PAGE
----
Canada gets tough on terror, hikes jail terms in Toronto plot
The al Qaeda-inspired Toronto-18 terror plot was uncovered in June 2006.
Toronto: Toughening Canada`s much criticised lenient stand on terrorism on Friday, a court of appeal here raised sentences of terrorists jailed in the famous Toronto-18 plot. The al Qaeda-inspired Toronto-18 terror plot was uncovered with the arrest of 18 Muslims, mostly of Pakistani origin, in June 2006.
The plotters had planned to storm the Canadian Parliament, take Prime Minister Stephen Harper hostage and behead him.
They had also planned to blow up the Toronto Stock Exchange, military installations and offices of the Canadian spy agency to revenge Canada`s participation in the war in Afghanistan.
To carry out the plot, they had undergone training in firearms at a rural camp far away from Toronto in December 2005.
The plot was unearthed when a mole - paid more than USD 4 million by the police to act as a co-conspirator - blew the whistle on it.
Over the past two years, many of the accused have been given lenient jail sentences.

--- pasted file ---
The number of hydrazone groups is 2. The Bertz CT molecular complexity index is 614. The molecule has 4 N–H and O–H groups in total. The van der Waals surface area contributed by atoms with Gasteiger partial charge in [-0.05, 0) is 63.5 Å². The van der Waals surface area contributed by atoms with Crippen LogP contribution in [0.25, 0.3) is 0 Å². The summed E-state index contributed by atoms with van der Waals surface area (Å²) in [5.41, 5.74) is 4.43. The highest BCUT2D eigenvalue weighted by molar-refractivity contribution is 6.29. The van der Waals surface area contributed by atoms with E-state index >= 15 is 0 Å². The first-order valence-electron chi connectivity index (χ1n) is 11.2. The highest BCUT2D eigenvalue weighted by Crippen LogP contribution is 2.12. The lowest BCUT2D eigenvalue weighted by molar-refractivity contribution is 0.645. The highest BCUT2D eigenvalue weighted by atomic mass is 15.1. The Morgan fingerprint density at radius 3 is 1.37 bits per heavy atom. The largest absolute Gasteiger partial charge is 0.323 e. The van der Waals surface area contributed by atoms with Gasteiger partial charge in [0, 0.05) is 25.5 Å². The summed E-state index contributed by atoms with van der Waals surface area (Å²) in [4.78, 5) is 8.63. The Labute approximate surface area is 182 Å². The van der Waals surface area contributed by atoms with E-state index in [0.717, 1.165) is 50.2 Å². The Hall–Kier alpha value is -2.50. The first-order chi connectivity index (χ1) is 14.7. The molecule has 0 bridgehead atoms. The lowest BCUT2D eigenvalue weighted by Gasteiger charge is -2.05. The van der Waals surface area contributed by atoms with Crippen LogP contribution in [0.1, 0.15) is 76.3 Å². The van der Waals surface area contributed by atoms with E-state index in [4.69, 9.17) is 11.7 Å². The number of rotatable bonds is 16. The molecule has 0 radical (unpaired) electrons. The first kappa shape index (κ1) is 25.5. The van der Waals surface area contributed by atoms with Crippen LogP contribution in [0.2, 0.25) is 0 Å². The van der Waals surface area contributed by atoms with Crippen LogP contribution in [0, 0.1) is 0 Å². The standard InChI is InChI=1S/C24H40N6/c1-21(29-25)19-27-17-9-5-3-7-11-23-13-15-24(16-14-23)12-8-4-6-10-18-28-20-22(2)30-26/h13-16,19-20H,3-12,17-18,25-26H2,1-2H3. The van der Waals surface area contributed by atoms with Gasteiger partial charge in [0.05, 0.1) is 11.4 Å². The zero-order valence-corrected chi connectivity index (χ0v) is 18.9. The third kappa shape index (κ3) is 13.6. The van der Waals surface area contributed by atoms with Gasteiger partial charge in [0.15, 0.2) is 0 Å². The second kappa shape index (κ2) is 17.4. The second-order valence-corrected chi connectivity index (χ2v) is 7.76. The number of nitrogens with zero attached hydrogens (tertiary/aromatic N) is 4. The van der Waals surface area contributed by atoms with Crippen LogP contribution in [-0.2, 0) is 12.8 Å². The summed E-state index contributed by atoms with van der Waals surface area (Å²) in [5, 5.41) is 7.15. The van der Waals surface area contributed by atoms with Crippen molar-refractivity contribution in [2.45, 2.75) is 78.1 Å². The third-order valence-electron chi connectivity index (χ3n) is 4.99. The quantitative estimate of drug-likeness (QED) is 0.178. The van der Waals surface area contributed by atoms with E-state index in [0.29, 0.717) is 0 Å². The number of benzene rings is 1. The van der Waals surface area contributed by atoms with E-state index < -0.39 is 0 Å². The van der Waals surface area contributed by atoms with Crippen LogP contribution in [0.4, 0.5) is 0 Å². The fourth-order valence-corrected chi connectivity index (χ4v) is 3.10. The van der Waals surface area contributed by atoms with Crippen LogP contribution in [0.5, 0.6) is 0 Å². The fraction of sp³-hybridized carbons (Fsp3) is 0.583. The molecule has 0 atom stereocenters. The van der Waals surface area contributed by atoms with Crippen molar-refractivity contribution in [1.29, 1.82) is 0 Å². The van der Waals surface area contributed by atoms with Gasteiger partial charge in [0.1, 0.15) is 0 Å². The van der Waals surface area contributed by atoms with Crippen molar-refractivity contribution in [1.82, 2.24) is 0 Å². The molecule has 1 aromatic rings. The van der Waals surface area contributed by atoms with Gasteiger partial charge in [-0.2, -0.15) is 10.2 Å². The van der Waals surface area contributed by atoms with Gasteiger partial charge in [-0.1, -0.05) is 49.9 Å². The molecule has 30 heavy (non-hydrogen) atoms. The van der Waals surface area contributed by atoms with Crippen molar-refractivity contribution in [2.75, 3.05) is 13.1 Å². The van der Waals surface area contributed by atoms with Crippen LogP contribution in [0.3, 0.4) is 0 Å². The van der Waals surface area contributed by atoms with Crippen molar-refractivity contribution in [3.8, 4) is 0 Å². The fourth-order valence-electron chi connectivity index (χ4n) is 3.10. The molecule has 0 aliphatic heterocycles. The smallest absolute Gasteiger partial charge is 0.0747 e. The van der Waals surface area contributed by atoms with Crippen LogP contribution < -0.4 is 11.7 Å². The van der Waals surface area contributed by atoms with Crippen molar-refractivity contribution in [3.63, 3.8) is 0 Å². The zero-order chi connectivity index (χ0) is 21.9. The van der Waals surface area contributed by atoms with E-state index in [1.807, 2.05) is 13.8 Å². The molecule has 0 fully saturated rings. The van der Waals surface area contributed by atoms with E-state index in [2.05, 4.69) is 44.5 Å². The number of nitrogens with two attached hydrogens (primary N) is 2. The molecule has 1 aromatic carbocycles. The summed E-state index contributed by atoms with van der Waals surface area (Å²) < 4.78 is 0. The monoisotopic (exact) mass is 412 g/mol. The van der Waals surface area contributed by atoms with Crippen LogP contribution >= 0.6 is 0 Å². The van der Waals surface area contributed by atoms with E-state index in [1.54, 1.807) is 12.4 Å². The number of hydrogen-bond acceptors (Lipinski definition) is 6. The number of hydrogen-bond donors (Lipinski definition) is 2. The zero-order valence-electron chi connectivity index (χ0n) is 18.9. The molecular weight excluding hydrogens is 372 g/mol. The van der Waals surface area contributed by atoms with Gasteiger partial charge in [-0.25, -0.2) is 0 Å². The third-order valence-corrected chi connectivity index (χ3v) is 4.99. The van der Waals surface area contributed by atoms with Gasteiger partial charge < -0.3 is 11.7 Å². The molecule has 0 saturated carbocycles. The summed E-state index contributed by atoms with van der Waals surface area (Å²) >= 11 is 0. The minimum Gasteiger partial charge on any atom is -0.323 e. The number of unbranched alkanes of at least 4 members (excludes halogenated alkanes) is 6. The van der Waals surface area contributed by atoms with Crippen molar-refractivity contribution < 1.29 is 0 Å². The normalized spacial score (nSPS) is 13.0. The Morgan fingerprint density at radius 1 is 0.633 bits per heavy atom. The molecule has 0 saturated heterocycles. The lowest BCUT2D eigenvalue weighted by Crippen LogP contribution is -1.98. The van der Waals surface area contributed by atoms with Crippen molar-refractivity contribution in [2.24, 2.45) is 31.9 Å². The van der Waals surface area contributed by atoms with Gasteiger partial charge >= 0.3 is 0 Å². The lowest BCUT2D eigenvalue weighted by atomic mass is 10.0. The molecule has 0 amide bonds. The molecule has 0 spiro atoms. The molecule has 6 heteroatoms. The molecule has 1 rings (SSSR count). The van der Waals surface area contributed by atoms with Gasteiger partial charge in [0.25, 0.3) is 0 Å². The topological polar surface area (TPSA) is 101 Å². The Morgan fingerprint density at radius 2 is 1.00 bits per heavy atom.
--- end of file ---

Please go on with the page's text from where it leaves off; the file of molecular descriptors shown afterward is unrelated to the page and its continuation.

Acting on the government`s appeal against these lenient sentences for the three convicted terrorists, Ontario`s provincial Court of Appeal here on Friday increased their jail terms.
In the case of Mohammad Momin Khawaja, the first person convicted under the new terror law, the court raised the 10-year jail term to life imprisonment.
"Terrorism must not be allowed to take root in Canada. When it is detected, it must be dealt with in the severest of terms," the judgment said.
The court also raised jail terms of two other terrorists - Saad Gaya and Saad Khalid - from 12 years and 14 years to 18 years and 20 years.
Blasting the lower court judge for leniency towards the two terrorists, the appeal court said, "In imposing the sentence he did, the sentencing judge under-emphasised the enormity of the respondent`s crime and over-emphasized his rehabilitative prospects.``
The appeal court also threw out the review petition of plot ringleader Zakaria Amara, who was given life term in January, saying that if his plot had succeeded it would have led to "indiscriminate killing of innocent people on a potentially massive scale. Indeed, in the appellant`s case, a strong argument can be made that widespread carnage was precisely the outcome that he intended”.
Because of its lax laws, Canada has often come under criticism from the US where many people still believe that the 9/11 hijackers came from Canada.